While you’re at the park, don’t miss the 0.8-mile Redwood Grove Loop Trail for a good introduction to the history of the area and to step inside the popular Fremont Tree. 

If you have more time, the 4-mile Cathedral Redwoods Trail is a good hike to be surrounded by a circle of redwoods and to take a detour to Cable Car Beach. And the 5-mile Observation Deck Trail features expansive views and thick forests of second-growth redwoods, ponderosa pines, and the Santa Cruz sandhills. 

Local tip: Keep your eyes peeled for the bright yellow banana slugs that often pop up on the trail after it rains. They’re UC Santa Cruz’s mascot and a beloved part of the redwood forests near Santa Cruz. 

 

Big Basin Redwoods State Park 

Note: Big Basin is still recovering after the CZU Lightning Complex wildfires in 2020 that burned 40% of the park’s redwoods. The park is still closed as of 2021, but I’ll update this post once that changes. 

Distance from San Francisco: 1.5 hours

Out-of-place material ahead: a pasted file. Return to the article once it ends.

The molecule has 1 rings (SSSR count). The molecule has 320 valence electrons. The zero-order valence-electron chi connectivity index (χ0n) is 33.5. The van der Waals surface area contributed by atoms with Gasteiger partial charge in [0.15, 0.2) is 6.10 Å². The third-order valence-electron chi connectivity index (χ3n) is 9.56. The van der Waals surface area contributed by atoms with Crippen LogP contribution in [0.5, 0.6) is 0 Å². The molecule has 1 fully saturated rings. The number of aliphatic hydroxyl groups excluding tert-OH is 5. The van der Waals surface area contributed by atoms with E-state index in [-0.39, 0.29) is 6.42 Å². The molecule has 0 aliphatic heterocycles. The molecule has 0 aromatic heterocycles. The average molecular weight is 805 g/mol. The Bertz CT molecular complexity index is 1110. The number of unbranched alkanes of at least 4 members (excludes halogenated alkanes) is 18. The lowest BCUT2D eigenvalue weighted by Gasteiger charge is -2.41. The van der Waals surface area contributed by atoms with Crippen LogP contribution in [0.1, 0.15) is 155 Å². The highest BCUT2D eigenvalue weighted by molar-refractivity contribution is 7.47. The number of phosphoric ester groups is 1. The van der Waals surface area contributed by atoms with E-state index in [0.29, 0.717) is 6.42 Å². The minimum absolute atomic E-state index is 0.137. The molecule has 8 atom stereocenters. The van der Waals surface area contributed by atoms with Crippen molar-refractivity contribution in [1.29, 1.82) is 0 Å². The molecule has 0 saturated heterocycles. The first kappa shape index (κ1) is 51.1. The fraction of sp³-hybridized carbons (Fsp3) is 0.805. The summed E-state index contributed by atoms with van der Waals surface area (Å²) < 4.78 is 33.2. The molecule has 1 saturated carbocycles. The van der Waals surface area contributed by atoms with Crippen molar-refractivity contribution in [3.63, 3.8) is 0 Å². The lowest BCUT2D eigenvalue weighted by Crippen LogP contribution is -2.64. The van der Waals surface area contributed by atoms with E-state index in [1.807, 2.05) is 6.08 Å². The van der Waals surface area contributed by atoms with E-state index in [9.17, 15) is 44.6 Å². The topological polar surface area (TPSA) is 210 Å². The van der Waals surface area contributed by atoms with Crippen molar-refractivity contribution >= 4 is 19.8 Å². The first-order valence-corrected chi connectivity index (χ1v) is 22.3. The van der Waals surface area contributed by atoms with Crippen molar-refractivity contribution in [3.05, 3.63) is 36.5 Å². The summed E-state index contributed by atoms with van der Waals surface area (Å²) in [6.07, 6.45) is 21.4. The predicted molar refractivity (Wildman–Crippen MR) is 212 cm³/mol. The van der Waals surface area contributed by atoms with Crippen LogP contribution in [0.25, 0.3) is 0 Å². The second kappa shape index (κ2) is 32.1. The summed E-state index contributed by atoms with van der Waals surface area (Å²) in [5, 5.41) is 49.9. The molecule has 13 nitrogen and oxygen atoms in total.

Price: Day use parking – $10; camping – $35/night 

Big Basin Redwoods State Park - California's oldest state park

Not too far from Henry Cowell Redwoods State Park, you’ll find Big Basin Redwoods State Park. Established in 1902 and located in the thick redwood forests of the Santa Cruz Mountains, this is California’s oldest state park.

At Big Basin, you’ll find a 1,800-acre park full of old-growth redwood trees that are anywhere from 1,000 to 1,800 years old, ocean views, waterfalls, and a fascinating history as California’s oldest state park.  

One of Big Basin’s most well-known claims to fame is that it’s where you’ll find the “largest continuous strand of ancient coast redwoods south of San Francisco.” And with over 80 miles of trails, there are a lot of options for hiking at Big Basin.